ATLANTA — Ever-increasing fees the University System of Georgia’s (USG) 26 colleges and universities charge students are making it harder to afford a college education in the Peach State, a state senator said Wednesday.
The fees even part-time and graduate students are forced to pay each semester have grown significantly, particularly since the Great Recession, Sen. Sally Harrell, D-Atlanta, told members of a Senate study committee created this year to examine the issue and make recommendations.
“Every parent of a USG student sees a long list of fees when they pay the tuition bill,” she said. That bill doesn’t make them happy, especially when the HOPE scholarship doesn’t cover fees.”
Sen. Jeff Mullis, R-Chickamauga, who joined Harrell in sponsoring the resolution creating the study committee, said the fees became a greater concern when the coronavirus pandemic shut down college campuses last year, making student activities financed by many of the fees unavailable.
“That made us all more interested in where the fees go,” he said.
While there are dozens of mandatory and elective fees, Harrell said one of the largest – the institutional fee – was a product of the Great Recession. She said her daughter, who attends Georgia Tech, is being charged an institutional fee of $544 per semester.
Teresa MacCartney, the university system’s acting chancellor, said the institutional fee was intended as a temporary measure to help offset the economic impacts of the recession when the Board of Regents approved it in 2009.
However, state tax revenues were slow to recover during the years following the economic downturn, even as enrollment across the system grew with students laid off because of the economy signing up for college classes.
“We had less resources but were required to provide more services,” she said.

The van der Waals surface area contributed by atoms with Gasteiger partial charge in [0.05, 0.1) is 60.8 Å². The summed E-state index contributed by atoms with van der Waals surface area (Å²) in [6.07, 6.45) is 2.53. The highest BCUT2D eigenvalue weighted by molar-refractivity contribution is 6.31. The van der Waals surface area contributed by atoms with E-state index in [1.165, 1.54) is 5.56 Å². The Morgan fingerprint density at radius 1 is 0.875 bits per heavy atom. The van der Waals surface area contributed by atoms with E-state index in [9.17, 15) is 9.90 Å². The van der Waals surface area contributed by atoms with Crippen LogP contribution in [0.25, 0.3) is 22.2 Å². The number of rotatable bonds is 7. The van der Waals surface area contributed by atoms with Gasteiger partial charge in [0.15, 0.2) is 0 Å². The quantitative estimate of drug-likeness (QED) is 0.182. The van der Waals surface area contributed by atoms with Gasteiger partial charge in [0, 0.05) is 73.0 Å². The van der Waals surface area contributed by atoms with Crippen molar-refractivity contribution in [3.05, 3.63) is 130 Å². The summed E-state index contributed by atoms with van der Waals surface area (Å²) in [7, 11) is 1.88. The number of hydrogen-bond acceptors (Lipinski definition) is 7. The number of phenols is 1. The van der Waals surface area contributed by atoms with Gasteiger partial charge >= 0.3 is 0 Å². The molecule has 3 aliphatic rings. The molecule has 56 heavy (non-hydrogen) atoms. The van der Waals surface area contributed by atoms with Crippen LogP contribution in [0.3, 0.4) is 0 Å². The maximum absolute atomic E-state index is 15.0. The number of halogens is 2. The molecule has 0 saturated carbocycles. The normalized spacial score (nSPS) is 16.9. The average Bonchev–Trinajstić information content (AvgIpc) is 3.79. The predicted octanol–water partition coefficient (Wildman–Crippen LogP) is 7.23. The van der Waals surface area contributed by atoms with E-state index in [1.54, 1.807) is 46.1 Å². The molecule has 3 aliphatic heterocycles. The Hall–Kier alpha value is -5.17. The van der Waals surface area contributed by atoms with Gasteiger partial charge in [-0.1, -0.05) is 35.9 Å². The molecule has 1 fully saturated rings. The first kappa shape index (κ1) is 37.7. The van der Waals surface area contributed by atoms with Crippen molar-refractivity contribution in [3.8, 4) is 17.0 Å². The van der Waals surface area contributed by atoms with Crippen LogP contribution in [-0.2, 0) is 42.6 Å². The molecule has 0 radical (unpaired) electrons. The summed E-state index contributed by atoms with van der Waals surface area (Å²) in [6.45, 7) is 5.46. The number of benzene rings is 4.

MacCartney said the institutional fee raises $230 million a year, money the university system would be hard pressed to replace.
“How do you take away $230 million in revenue and assure we’re providing a quality education?” she said
MacCartney said most of the increase in student fees in recent years has been to pay the debt service on building projects not directly related to instruction, such as parking decks, student housing and on-campus recreation centers.
While the state finances classroom buildings and labs, non-instructional projects are paid for through public-private ventures that account for more than 20% of mandatory student fees, she said.
MacCartney said she has asked officials at all 26 system campuses to look for greater efficiencies that could help save money.
“There are some things we could probably tighten up,” she said. “But even tightening up, I don’t think, is going to drive $230 million.”
Sen. Lindsey Tippins, R-Marietta, chairman of the Senate Higher Education Committee and the study committee, promised the panel will take a close look at the fee structure without making any prejudgments.
“We certainly do not want to cripple our institutions,” he said. “At the same token, we don’t want to spend more than we need to spend to maintain fine programs.”
This story is available through a news partnership with Capitol Beat News Service, a project of the Georgia Press Educational Foundation.